Norris Lewis

First post: Jul 2, 2018 Latest post: Jul 5, 2018

I am a veteran of the the US Army Jan 1967 to Jan 1969 and of the US Public Health Service Commissioned Corps July 1972 to Mar 1999.
I am in need of a live kidney donor. I was diagnosed with Systemic Lupus and Chronic kidney disease in 1995. Since that time my kidney function deteriorated to its current state. My nephrologist referred me to the Mason Transplant center at Piedmont Hospital in Atlanta, GA where I have been placed on the transplant waiting list. To be added to the list you have to be on dialysis and/or diagnosed as end-stage kidney failure (creatinine clearance less than 20).The wait for a kidney differs at individual centers vary with the Mason center averaging 3 to 8 years. Patients with O blood at the Mason clinic have been averaging the longest waiting times. I have O+ blood. The use of a live donor kidney reduces the wait time to 6 months to a year.The advantage of a transplant for my age group (70 to 74) is an increase in life expectancy of 7 to 8 years longer than for patients treated with dialysis, as well as, with a more active life style as Dialysis which is time-consuming requiring you to allow a minimum of 3 to 4 hours a day, 3 to 4 days per week. In addition is the reduced wait time for the transplant to 6 months to a year rather than 3 to as much as 8 years.
For the donor, there are no health concerns for having only one normally functioning kidney. Donation is Like flying in a modern jet. The chance of problems is practically non existant with the ride to the hospital/airport being the most dangerous part of the experience.Donors are thoroughly tested to assure that their donation will essentially have no effect on their future life. The procedures and other information can be be explained by the Transplant program recruitment personnel. Also your not having O blood is not a deterrent, as a match program is available which will match your non O blood kidney with an appropriate one, yours going to the matched recipient and the other matched donor kidney coming to me. (See attached file - Kidney Donor.pdf)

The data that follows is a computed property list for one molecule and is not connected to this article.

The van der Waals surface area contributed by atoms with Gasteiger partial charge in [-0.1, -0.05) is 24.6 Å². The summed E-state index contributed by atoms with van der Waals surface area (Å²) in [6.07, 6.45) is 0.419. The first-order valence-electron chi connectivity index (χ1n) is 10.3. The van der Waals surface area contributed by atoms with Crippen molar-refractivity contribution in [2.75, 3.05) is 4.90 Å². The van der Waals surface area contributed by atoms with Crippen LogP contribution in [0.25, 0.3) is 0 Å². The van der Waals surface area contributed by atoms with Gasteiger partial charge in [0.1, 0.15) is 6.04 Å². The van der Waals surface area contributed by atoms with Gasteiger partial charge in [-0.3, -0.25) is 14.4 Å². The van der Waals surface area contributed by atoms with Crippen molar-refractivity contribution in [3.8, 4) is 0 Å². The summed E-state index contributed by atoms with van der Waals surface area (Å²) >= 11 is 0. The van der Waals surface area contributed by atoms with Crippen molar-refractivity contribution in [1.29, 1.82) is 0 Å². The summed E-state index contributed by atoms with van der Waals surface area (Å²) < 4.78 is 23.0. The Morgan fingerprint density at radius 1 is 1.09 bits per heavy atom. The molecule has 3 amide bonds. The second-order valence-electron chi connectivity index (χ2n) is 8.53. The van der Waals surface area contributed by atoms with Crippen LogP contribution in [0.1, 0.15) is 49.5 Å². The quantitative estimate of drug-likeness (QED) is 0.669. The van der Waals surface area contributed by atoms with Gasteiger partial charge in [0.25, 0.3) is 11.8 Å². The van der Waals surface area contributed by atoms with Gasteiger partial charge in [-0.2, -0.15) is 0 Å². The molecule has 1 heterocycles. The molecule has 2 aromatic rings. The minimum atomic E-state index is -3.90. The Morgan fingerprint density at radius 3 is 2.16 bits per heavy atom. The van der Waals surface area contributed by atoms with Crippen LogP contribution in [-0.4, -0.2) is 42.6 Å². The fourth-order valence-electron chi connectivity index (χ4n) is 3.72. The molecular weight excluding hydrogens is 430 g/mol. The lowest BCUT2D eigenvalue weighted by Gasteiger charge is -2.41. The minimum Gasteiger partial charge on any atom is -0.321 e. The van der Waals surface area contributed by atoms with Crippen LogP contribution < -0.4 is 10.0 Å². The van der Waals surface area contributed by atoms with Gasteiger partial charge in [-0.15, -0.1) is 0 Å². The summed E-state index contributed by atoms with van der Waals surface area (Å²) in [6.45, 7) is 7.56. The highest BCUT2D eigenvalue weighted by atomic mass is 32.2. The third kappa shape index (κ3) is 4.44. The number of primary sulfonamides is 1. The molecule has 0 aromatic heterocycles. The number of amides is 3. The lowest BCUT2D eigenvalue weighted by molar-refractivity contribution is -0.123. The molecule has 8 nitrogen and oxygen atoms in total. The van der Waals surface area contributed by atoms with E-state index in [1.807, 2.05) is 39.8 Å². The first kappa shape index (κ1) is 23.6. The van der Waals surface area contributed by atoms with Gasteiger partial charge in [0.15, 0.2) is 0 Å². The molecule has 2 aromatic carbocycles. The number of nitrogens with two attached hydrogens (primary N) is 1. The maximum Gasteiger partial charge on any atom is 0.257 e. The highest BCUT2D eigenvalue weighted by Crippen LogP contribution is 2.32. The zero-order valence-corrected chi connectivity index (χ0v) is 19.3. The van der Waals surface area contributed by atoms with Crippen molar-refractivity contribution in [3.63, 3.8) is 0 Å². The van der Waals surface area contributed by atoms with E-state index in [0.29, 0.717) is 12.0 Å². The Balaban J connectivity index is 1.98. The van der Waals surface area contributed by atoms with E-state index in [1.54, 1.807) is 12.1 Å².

A transplant essentially returns me to a much-improved life. For me of special note are the frequent monthly visits to the Hematologist for blood counts and other injections, frequent ER visits, and the constant fatigue which would become a thing of the past.
For additional information please contact the Mason Transport Program at Piedmont Hospital in Atlanta, GA. The transplant recruitment coordinator transplant candidates whose last name ends in A to L is Ms. Leanne Whitehead, RN at 404-605-4605. She can inform you of the requirements and procedures necessary to participate in the donor program.

Regardless of your thoughts on organ transplantation, please consider checking that box on your driver's license (if you got one) to become an organ donor. There is a critical shortage of organs available for transplant. Many lives have been saved by organs donated after unfortunate circumstances and many more can be saved in the future.
Thank you for your consideration and time. 

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